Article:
Computer Work and Computer Vision Syndrome

March 19, 2009 by  
Filed under VISION

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I´ll bet you are doing what I am doing right at this very moment – sitting in front of the computer. Just like what millions of other people all over the computerworld are doing right now. Whether you are doing it for business or for fun, sitting in front of the computer for prolonged periods of time can have some health consequences that need to be taken seriously. And one of the consequences is the effect on our vision.

As part of the Save Your Vision Month campaign this month, the American Optometric Association (AOA) gives us information about the computer vision syndrome (CVS).

The AOA defines CVS as “the complex of eye and vision problems related to near work that are experienced during or related to computer use.

Here´s what happens when we work in front of a computer screen:

  • We look straight ahead for long stretches.
  • We blink less often.
  • We usually work indoors, in an environment of low air humidity – such as in an office or at home.

All these can contribute the CVS.

In addition, we also use specific vision skills that place extra demands on our already overworked visual system, namely:

The computer screen itself presents some physical barriers that affect our vision, namely:

  • Resolution
  • Contrast
  • Glare and reflections
  • Image refresh rates and flicker
  • Working distances and angles

Here are some tips from the AOA for a healthy, comfortable vision at the computer:

  1. Have a regular comprehensive eye exam to ensure your eyes are healthy and that you have the correct eyeglass or contact lens prescription (if necessary). Be certain to tell your optometrist about the computer work you do.
  2. Wear glasses that are specifically designed to function comfortably at the computer. The lenses you wear for day-to-day activities may not be the best for working at the computer.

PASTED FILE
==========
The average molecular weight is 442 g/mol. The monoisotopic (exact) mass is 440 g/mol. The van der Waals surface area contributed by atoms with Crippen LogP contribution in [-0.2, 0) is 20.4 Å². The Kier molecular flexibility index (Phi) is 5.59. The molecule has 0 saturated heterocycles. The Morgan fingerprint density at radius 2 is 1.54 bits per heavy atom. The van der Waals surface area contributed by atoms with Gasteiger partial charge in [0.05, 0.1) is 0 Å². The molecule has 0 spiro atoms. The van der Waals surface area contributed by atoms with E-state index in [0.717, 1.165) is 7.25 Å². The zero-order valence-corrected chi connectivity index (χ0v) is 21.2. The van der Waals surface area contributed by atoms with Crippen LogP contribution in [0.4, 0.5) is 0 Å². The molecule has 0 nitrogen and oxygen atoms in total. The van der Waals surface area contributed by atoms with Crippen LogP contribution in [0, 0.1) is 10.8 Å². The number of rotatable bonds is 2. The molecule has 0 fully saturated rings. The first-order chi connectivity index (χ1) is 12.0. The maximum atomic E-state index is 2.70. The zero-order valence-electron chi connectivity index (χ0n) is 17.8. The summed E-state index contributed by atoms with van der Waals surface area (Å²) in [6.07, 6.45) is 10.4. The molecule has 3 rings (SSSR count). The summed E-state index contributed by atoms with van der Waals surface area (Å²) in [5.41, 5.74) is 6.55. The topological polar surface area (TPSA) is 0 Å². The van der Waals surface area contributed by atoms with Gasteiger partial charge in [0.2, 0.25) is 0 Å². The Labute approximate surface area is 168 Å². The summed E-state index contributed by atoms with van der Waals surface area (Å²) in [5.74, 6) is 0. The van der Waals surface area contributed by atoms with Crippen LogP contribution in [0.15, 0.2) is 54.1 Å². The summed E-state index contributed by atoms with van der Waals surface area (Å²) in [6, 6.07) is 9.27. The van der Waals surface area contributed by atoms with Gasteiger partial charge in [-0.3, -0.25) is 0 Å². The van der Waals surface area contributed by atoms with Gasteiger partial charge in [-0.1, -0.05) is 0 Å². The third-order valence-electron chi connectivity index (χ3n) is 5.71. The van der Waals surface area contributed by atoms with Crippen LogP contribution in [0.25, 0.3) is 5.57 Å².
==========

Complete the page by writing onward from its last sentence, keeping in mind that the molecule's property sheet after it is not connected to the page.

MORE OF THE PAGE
3. Practice the following eye care tips:
  • Rest the eyes
  • Blink forcefully
  • Use a humidifier
  • Instill artificial tear

4. Set up your work station for comfortable and effective computer use, as recommended below.

o Feet should be flat on the floor (or on a slightly angled foot rest) with knees bent close to or greater than 90 degrees.

o Chair seat should support the legs without excessive pressure on the back of the thighs.

o The back should be snug against the seat to fit your spinal contour. Thigh-to-trunk angle should be 90 degrees or greater.

o Wrists and hands should extend nearly straight from the elbow to the home row of the keyboard.

o A commonly preferred work surface height for keyboard use is about 26″ as opposed to the conventional 29″ of most tables or desks.

o Place the monitor 20″-26″ from your eyes, depending on the size of the monitor and individual vision conditions.

o The monitor and keyboard should be straight ahead.

o The top of the monitor should be slightly below horizontal eye level. Tilt the top of the monitor away from you at a 10 degree to 20 degree angle. The center of the monitor should be 10 degrees to 20 degrees below your eyes. This is 4-9 below your eyes at a distance of 24″

o Keep the monitor free of fingerprints and dust. Both can reduce clarity.

o Place document holders close to the screen within the same viewing distance. Keep the keyboard and monitor in line.

o Adjust the keyboard tilt angle so that wrists are straight.

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NOTE: The contents in this blog are for informational purposes only, and should not be construed as medical advice, diagnosis, treatment or a substitute for professional care. Always seek the advice of your physician or other qualified health professional before making changes to any existing treatment or program. Some of the information presented in this blog may already be out of date.

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